Dr Dives To Medical History
Dr Dives To Medical
Christchurch emergency physician Dr Sandy Inglis will make New Zealand medical history on April 27th when he becomes the first doctor to graduate with a Postgraduate Diploma in Diving and Hyperbaric Medicine from The University of Auckland.
The diploma programme and a Master of Science specialisation in the field are run by Associate Professor Michael Davis, Medical Director of Christchurch Hospital's Hyperbaric Medicine Unit, which is one of only two units in the country equipped to treat scuba divers suffering from "the bends".
Professor Des Gorman, Head of the School of Medicine at Auckland's Faculty of Medical and Health Sciences, congratulated Dr Inglis on becoming the first to graduate from the programme, which was introduced in 2004.
A former Director of Medical Services for the Royal New Zealand Navy from 1989 to 1995, Professor Gorman says hyperbaric medicine is a growing field and its effectiveness is becoming widely recognised for treatment of a range of medical conditions, not only for decompression illness.
"The programme was introduced in response to a growing need. It equips doctors to practise effective clinical diving medicine in a primary care setting or to embark on clinical practice within a hyperbaric medicine environment."
The "bends" or decompression illness occurs when a diver returns to the surface of the water too quickly and accumulated nitrogen, which has not been exhaled, forms bubbles in the bloodstream. These may cause paralysis, severe joint pain or other neurological symptoms.
Sometimes, bubbles go straight to the brain, causing a cerebral arterial gas embolism (CAGE). This may result in a seizure when the diver comes to the surface and, if not acted upon very quickly, death soon afterwards.
Dr Inglis, who completed his undergraduate medical degree at Capetown University and now works at the Christchurch Hospital unit, says he first became interested in diving and hyperbaric medicine when he was living in Perth where he worked in the Fremantle Hyperbaric Medicine Unit.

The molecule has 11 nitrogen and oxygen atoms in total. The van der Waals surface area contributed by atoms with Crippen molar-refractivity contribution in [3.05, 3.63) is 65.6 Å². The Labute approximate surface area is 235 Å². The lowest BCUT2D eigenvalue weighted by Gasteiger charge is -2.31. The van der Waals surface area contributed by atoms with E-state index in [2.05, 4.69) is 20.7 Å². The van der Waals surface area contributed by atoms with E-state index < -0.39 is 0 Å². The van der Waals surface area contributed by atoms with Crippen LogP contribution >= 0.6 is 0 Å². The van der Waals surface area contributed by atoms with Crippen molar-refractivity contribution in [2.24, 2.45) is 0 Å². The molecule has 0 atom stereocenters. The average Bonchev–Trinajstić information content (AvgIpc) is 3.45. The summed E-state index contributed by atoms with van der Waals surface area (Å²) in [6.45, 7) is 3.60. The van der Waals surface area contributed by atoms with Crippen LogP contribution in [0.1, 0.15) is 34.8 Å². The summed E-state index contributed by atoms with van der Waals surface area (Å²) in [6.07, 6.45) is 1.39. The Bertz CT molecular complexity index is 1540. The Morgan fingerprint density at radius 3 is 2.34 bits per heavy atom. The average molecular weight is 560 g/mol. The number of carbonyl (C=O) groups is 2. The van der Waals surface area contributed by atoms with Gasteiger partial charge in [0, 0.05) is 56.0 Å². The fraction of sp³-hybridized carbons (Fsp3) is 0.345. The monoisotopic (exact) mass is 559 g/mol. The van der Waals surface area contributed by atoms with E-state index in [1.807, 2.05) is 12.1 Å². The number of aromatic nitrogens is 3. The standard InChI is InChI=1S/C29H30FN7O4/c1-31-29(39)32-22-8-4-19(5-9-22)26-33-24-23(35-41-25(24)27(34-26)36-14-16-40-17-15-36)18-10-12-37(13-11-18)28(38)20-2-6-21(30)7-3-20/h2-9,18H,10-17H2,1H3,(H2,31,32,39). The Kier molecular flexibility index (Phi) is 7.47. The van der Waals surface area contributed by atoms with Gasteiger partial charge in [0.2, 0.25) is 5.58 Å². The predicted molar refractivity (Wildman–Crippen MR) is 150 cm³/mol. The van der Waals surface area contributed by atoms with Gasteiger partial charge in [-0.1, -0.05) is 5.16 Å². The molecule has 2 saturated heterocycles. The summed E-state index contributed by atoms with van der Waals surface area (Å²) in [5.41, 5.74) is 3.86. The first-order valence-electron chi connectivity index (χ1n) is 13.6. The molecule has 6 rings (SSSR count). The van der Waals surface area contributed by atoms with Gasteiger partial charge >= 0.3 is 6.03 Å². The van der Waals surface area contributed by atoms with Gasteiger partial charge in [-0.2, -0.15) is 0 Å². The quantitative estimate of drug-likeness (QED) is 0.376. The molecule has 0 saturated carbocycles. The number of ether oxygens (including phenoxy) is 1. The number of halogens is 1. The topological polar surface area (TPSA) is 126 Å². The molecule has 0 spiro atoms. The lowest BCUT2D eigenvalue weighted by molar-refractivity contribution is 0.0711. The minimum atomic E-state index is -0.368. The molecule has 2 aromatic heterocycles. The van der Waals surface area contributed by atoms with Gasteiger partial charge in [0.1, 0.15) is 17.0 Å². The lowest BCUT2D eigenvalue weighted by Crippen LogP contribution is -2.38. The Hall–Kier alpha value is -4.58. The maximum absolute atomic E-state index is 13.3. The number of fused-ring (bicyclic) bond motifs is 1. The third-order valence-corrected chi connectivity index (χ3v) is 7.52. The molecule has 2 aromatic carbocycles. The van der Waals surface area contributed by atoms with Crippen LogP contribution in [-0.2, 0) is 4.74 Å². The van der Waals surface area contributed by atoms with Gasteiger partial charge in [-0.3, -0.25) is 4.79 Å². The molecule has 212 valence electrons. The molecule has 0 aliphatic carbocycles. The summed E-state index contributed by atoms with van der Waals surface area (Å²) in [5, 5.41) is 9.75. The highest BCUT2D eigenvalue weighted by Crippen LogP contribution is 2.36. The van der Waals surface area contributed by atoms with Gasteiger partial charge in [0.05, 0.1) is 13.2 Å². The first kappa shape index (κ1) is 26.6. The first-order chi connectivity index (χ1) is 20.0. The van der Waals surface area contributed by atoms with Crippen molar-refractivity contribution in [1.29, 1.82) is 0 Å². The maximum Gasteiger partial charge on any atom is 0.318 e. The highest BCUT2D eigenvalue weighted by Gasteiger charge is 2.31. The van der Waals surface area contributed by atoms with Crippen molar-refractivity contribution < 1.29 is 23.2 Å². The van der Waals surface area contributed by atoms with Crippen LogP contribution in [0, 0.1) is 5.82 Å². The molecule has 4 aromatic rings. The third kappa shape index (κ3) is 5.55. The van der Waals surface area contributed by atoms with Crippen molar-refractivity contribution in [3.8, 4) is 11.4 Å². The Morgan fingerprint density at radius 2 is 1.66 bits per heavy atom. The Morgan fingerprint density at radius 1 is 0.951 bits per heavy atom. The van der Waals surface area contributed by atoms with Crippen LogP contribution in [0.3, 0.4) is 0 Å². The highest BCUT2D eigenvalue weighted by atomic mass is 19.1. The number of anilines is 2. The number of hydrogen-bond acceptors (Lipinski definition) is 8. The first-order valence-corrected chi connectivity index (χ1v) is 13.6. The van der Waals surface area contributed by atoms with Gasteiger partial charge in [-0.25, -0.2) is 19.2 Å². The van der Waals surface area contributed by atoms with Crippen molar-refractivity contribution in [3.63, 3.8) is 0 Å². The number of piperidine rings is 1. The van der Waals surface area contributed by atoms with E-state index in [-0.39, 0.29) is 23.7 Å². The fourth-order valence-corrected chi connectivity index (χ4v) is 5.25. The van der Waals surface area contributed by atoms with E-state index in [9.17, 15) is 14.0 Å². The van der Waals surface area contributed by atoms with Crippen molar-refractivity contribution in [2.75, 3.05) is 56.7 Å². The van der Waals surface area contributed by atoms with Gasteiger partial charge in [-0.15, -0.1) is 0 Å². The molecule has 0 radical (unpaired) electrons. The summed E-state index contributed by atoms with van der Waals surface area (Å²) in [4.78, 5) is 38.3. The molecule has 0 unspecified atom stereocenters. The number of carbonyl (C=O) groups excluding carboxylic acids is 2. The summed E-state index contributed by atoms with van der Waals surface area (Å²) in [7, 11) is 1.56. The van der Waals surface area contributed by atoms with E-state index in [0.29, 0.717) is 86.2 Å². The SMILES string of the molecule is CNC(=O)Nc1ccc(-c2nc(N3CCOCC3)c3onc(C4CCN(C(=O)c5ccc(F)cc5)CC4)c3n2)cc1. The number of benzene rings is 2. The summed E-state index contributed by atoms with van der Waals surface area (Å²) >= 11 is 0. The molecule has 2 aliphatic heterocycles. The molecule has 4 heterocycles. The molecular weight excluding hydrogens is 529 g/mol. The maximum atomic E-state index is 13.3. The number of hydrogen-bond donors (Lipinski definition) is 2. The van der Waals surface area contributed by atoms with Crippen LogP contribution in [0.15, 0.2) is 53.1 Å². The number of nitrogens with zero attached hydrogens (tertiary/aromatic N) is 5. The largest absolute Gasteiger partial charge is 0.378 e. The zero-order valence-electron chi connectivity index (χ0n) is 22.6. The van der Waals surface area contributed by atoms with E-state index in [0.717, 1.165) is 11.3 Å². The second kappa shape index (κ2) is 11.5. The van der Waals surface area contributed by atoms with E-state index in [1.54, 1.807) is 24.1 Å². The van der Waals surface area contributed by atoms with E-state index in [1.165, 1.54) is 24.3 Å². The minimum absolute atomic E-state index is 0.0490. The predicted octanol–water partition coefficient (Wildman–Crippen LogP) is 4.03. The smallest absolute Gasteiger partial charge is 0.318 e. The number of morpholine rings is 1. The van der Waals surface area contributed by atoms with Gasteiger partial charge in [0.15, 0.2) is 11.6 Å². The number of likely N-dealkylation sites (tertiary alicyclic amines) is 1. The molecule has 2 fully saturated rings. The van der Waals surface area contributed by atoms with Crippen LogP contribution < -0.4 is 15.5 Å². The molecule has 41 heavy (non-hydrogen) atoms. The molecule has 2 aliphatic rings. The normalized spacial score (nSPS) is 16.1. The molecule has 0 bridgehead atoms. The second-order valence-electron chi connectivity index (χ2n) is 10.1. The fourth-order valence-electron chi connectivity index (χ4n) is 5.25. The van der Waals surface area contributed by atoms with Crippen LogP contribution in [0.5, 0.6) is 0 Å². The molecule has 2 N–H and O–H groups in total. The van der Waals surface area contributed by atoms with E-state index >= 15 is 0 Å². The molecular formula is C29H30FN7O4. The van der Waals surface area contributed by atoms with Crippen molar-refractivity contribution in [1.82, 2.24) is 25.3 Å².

His only formal training previously was a two-week course in Sydney and he says the Postgraduate Diploma, offered at Auckland, was a great opportunity to get formal training in diving and hyperbaric medicine.
"It has given me the credibility of a formal university qualification and exposure to experts in the field," he said.
Treating sick scuba divers is only a small part of his work at the Christchurch Hospital unit, says Dr Inglis, where most of the unit's work is related to treating patients in the decompression chamber for other medical conditions.
Up to eight patients a day are treated at the unit five days a week for four to six weeks each and often hyperbaric oxygen treatment (HBOT) is successful where "everything else" has failed.
HBOT has been shown to be effective in healing wounds, particularly those in diabetic patients and in patients who have had radiotherapy for cancer. Other indications for HBOT include crush injuries, severe life - threatening tissue infections and carbon monoxide poisoning.
"We put these patients into the room-shaped chamber, which sits up to four patients and a nurse attendant, and we pressure the room with air to the equivalent depth of 14 to 18 metres underwater. Once we have simulated that depth, we apply 100 per cent oxygen through a face mask or hood.
"It is a combination of the depth and the oxygen that provides the therapeutic effect. You can't just do air and depth, or 100 per cent oxygen at the surface, you have to do both. This treatment helps tiny new blood vessels to form and frequently these wounds do very well.
"I am an emergency doctor. I came into this from that background and was interested in scuba divers. I wasn't interested particularly in diabetic wounds but I have seen them get better. Often they have been treated for months and months by other means and they haven't healed. They come to our unit and six weeks later their wounds are closed up. It's pretty convincing and I'm happy that what I am doing is useful."
The University of Auckland is only one of two universities in the English-speaking world to introduce a Master of Medical Science or a Postgraduate Diploma in Diving and Hyperbaric Medicine. The distance learning programme is open to registered medical practitioners and is available internationally without any resident component in Auckland. However, attendance at a recognised short course in diving medicine is a component of the introductory course.
Topics include: physiology and medicine of diving; health surveillance of divers and hyperbaric workers; hyperbaric medicine; clinical diving and hyperbaric practice and a research essay or project.